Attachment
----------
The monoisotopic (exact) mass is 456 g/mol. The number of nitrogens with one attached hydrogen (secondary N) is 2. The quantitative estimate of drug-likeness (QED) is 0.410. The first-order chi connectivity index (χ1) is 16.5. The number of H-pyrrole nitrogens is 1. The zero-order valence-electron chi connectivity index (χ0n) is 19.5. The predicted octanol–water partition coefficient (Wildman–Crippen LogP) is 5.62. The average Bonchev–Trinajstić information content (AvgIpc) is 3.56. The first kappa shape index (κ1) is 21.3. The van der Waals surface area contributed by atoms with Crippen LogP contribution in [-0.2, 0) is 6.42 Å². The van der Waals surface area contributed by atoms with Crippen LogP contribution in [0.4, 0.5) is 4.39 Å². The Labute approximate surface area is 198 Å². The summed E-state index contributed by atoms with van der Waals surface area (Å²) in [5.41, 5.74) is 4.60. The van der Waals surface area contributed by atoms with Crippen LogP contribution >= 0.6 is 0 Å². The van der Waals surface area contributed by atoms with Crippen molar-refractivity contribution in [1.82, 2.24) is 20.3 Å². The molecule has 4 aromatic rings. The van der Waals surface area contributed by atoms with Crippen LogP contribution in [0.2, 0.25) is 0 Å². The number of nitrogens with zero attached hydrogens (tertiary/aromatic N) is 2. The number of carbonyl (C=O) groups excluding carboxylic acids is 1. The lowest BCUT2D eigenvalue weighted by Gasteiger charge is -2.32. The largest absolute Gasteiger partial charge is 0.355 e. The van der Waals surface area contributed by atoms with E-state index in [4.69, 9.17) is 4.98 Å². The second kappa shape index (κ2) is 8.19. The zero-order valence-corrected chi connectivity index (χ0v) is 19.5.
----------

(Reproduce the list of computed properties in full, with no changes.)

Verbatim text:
The monoisotopic (exact) mass is 456 g/mol. The number of nitrogens with one attached hydrogen (secondary N) is 2. The quantitative estimate of drug-likeness (QED) is 0.410. The first-order chi connectivity index (χ1) is 16.5. The number of H-pyrrole nitrogens is 1. The zero-order valence-electron chi connectivity index (χ0n) is 19.5. The predicted octanol–water partition coefficient (Wildman–Crippen LogP) is 5.62. The average Bonchev–Trinajstić information content (AvgIpc) is 3.56. The first kappa shape index (κ1) is 21.3. The van der Waals surface area contributed by atoms with Crippen LogP contribution in [-0.2, 0) is 6.42 Å². The van der Waals surface area contributed by atoms with Crippen LogP contribution in [0.4, 0.5) is 4.39 Å². The Labute approximate surface area is 198 Å². The summed E-state index contributed by atoms with van der Waals surface area (Å²) in [5.41, 5.74) is 4.60. The van der Waals surface area contributed by atoms with Crippen LogP contribution >= 0.6 is 0 Å². The van der Waals surface area contributed by atoms with Crippen molar-refractivity contribution in [1.82, 2.24) is 20.3 Å². The molecule has 4 aromatic rings. The van der Waals surface area contributed by atoms with Crippen LogP contribution in [0.2, 0.25) is 0 Å². The number of nitrogens with zero attached hydrogens (tertiary/aromatic N) is 2. The number of carbonyl (C=O) groups excluding carboxylic acids is 1. The lowest BCUT2D eigenvalue weighted by Gasteiger charge is -2.32. The largest absolute Gasteiger partial charge is 0.355 e. The van der Waals surface area contributed by atoms with E-state index in [4.69, 9.17) is 4.98 Å². The second kappa shape index (κ2) is 8.19. The zero-order valence-corrected chi connectivity index (χ0v) is 19.5.